Available in iOS land for awhile now, Loop has now made their mobile payment technology available to Android users for the first time. Pictured above (right) is the Loop dongle which allows this magic to occur.
You see, Loop doesn’t offer yet another NFC payment solution, although it does facilitate wireless payment. You might be wondering how the heck can this work, with a claimed compatibility of over 90% of card reader terminals, we were certainly wondering that as well.
How does it work?
Using Loop is a two step process.
First, users can store as many different credit (or even non-credit magnetic swipe) cards in the Loop app. Swipe your card through the dongle while the app is running, and the mag-stripe data will be stored securely in Loop. You could (for example) swipe your AmEx, Visa cards, magnetic library card, and store them all.
The magic is in the second step. When paying by card at point of sale, attach the dongle to your phone’s headset jack, load the app and select which payment card you want to use, and press the button on the dongle while holding it within about 4 inches of the swipe card reader on the side of the terminal.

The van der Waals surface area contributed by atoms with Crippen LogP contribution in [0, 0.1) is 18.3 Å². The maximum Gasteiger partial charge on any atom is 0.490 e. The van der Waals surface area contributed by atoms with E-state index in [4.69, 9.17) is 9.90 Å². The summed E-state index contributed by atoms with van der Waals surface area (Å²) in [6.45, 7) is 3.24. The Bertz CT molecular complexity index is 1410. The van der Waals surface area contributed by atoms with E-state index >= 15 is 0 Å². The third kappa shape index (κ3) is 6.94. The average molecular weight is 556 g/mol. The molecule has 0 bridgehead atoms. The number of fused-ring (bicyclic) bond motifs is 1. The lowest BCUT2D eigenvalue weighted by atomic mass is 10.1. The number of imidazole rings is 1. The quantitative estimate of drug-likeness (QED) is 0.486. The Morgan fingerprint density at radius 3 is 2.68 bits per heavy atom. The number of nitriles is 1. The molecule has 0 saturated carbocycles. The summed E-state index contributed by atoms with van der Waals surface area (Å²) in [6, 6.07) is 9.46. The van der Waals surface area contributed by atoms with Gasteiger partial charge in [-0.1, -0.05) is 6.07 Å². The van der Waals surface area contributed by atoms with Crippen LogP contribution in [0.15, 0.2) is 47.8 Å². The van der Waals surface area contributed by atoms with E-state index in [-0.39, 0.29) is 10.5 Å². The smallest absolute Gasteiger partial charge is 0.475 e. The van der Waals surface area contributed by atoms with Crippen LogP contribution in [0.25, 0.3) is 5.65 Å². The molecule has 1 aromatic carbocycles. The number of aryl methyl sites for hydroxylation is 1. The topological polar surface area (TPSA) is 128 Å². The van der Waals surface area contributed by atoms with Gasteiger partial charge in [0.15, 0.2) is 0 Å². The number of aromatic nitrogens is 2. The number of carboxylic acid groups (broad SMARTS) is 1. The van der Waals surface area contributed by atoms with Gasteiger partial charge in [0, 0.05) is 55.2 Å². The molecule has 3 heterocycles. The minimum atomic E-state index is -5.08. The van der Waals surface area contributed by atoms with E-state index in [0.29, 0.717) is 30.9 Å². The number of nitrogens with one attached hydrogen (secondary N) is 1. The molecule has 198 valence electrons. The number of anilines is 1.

Using Magnetic Secure Transmission (MST), the dongle transmits your card information using the same magnetic field that the terminal would detect from the mag-stripe if your card were swiped. Thus, the terminal believes that the card you’ve selected has actually been swiped, when it has actually been transmitted wirelessly to the magnetic reader head.
Would it work here?
We at Ausdroid find ourselves wondering how useful this would be in Australia, though, because many of our credit/debit cards here are now chip-enabled. Trying to swipe a chip-enabled card usually results in a prompt to insert the chip card… so if the Loop dongle transmits the exact same data that a card-swipe would transmit, then in all likelihood any chip-enabled terminal is going to want that chip inserted.
It’s a fantastic idea, and will probably see a fair bit of take-up in markets where chip cards / NFC cards are less prevalent (unlike Australia where they’re virtually everywhere now).
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